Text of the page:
Can Sleeping Apart Mend Your Marriage?
The Malaysian Women's Weekly|February/March 2020
Can Sleeping Apart Mend Your Marriage?
More and more couples choose to sleep in separate beds, but this growing trend doesn’t mean the end of a loving relationship

Reveal to others that you and your partner don’t sleep together and odds are they will jump to one of several conclusions: you don’t have sex; you don’t love – in fact, you hate each other; your relationship is one slip away from the rocks; one of you is cheating. Yet a significant number of couples have taken to separate beds, even separate rooms, to improve their relationship.

A survey of nearly 3,000 Australians by medical devices company CPAP found that 20 per cent of respondents spent between three and seven nights a week in separate bedrooms because of their or their partner’s sleep problems.

Snoring and obstructed breathing top the list of sleep behaviours that disrupt one or both bedmates. Other common complaints include one partner’s insomnia, tumultuous tossing and turning, watching TV or keeping the light on to read as the other tries to sleep, blanket-hogging, mattress space invasion, restless arms and legs (nothing like a slap in the face, a kick in the guts or up the backside as a wake-up call), frequent toilet trips, sleepwalking, wanting the bedroom too hot or cold, too dark or light for the other’s comfort.

Chronic sleep deprivation not only contributes to health issues such as high blood pressure, heart problems, obesity, mood disorders and injury from accidents, but can spell havoc for the well-being of a relationship.

Apart from making couples fight more, a lack of sleep also makes people less empathetic, more negative, more selfish and less able to defuse conflict.

“One of the real consequences of sleep loss is irritability and a change in your mood,” says Professor David Hillman, chair of the Sleep Health Foundation in Australia.

“The reason for that is that the frontal lobe is very affected by lack of sleep and that’s where your emotional modulation takes place, so the sleep-deprived brain is very sensitive.”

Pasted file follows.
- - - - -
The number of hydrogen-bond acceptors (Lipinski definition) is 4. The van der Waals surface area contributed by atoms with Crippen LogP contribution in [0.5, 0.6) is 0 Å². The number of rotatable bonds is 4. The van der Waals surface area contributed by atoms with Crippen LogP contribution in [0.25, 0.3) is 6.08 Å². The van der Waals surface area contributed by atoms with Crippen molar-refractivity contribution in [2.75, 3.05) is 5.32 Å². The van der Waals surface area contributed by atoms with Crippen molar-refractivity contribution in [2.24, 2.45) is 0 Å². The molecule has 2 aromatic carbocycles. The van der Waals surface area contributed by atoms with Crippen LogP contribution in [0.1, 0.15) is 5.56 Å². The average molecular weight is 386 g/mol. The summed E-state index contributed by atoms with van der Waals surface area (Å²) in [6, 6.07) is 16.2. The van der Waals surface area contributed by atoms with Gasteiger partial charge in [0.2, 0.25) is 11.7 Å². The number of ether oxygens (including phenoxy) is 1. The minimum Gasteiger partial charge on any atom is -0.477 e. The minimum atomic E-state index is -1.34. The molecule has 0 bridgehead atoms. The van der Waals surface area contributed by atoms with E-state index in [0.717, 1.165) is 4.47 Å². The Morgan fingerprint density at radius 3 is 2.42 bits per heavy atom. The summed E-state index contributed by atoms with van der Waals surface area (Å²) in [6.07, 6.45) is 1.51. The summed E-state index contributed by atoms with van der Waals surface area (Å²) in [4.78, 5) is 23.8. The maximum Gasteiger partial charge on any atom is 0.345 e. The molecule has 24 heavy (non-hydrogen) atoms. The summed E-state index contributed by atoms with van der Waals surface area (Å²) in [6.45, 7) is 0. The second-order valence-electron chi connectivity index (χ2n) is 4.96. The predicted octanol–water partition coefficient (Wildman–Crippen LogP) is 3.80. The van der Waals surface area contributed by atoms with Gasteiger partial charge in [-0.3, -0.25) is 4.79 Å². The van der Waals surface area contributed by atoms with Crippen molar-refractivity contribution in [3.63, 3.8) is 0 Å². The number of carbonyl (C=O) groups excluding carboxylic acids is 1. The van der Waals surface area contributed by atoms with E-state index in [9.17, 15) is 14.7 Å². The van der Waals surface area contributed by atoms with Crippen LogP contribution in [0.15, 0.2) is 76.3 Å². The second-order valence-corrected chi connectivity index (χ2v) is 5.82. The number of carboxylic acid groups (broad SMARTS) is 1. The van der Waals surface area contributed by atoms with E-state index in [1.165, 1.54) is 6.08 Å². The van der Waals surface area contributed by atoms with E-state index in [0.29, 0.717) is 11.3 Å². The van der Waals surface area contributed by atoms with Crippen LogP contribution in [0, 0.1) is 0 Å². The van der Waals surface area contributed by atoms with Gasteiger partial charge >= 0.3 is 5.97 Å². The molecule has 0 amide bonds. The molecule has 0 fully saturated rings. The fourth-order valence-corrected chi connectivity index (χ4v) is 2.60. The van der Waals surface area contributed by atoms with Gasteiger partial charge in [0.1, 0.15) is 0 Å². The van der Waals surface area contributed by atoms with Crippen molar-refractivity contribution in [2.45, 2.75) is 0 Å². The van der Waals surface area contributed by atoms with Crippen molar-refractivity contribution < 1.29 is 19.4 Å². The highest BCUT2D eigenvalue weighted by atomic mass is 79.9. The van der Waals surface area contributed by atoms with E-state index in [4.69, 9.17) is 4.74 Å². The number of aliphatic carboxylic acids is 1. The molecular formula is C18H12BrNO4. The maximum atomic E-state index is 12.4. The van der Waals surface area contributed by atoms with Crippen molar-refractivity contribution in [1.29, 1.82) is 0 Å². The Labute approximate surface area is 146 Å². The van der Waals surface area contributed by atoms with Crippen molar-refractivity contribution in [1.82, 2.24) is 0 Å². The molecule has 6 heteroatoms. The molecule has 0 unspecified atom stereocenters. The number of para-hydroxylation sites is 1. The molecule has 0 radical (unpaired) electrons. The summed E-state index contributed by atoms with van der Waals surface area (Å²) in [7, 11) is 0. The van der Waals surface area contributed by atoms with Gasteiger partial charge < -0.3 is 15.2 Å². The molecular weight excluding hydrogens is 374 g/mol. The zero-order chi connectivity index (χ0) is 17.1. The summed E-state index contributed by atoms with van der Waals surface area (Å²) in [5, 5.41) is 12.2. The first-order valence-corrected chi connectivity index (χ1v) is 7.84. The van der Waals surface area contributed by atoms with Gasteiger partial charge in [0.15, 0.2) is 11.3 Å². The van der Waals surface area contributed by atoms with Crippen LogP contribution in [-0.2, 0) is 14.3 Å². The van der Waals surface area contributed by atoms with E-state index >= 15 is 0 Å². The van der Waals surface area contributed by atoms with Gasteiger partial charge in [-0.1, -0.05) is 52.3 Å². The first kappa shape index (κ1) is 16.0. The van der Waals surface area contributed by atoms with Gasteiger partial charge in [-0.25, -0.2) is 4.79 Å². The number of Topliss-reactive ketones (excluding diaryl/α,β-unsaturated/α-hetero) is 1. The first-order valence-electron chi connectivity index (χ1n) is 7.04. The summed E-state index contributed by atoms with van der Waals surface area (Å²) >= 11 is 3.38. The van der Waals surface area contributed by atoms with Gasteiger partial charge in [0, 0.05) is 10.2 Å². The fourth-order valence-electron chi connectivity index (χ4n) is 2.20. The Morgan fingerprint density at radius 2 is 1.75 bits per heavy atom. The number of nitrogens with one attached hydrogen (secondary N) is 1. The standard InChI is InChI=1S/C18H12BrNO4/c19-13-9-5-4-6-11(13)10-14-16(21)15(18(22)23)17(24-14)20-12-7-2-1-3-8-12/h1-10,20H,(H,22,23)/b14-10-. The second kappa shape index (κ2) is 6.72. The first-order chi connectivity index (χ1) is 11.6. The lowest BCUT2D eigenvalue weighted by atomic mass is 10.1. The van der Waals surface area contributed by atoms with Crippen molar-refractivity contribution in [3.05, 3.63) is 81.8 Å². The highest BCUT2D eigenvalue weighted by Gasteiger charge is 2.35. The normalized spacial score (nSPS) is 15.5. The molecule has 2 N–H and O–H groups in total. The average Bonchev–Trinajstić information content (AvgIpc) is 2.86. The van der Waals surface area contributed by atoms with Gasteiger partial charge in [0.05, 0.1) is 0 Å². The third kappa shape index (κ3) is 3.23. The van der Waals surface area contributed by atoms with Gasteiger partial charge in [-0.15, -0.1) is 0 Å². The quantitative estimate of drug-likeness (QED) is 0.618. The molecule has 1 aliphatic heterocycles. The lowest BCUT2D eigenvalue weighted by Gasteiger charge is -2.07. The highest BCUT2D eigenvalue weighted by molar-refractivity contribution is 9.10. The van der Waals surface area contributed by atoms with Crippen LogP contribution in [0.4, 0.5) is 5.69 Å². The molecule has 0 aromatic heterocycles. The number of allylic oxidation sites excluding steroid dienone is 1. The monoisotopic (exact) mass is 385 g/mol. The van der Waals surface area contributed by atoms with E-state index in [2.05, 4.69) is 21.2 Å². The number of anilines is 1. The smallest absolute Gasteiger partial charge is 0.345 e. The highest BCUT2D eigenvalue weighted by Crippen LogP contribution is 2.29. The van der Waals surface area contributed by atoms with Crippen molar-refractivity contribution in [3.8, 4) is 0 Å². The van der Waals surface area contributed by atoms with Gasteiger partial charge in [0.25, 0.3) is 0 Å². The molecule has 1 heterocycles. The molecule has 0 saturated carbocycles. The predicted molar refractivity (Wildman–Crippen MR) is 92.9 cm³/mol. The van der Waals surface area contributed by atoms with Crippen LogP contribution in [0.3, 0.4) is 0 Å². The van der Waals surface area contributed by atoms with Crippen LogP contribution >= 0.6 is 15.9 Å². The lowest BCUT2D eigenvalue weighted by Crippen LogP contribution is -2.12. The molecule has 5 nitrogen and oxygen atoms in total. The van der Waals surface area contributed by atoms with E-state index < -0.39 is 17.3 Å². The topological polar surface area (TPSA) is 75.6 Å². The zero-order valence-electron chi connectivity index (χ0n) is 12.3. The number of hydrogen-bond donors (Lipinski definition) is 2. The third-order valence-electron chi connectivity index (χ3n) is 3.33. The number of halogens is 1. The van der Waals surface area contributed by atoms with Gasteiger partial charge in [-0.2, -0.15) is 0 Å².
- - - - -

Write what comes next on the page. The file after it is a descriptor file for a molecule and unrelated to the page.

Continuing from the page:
Brisbane author Jennifer Adams brought this little-discussed issue out from under the covers with the publication of her book, Sleeping Apart Not Falling Apart. Happily married, Jennifer, 47, is no stranger to this living arrangement that so many people find confronting.

She and her husband, Fraser, decided to sleep apart just one week after they became a couple nine years ago. Fraser was a snorer and also an early-to-bed, early-to-rise kind of guy, due to his work as a tiler. Jennifer loved reading in bed before she went to sleep.

“Those were the two big issues we had and, by the end of the week, we were absolutely exhausted,” she recalls. “At first, [sleeping apart] was definitely strange and I felt a little guilty – but mainly scared. Being so new in the relationship, we both wondered what this would mean for us.

“But I am very lucky that Fraser is a great talker, so we did have quite a few conversations about our arrangements and how they could work.

“I became very interested in the range of responses from people when I revealed our arrangements or spoke about separate sleeping generally. Many people shared with me that they would love to do it, bur thought it was ‘wrong’ or ‘strange’.


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February/March 2020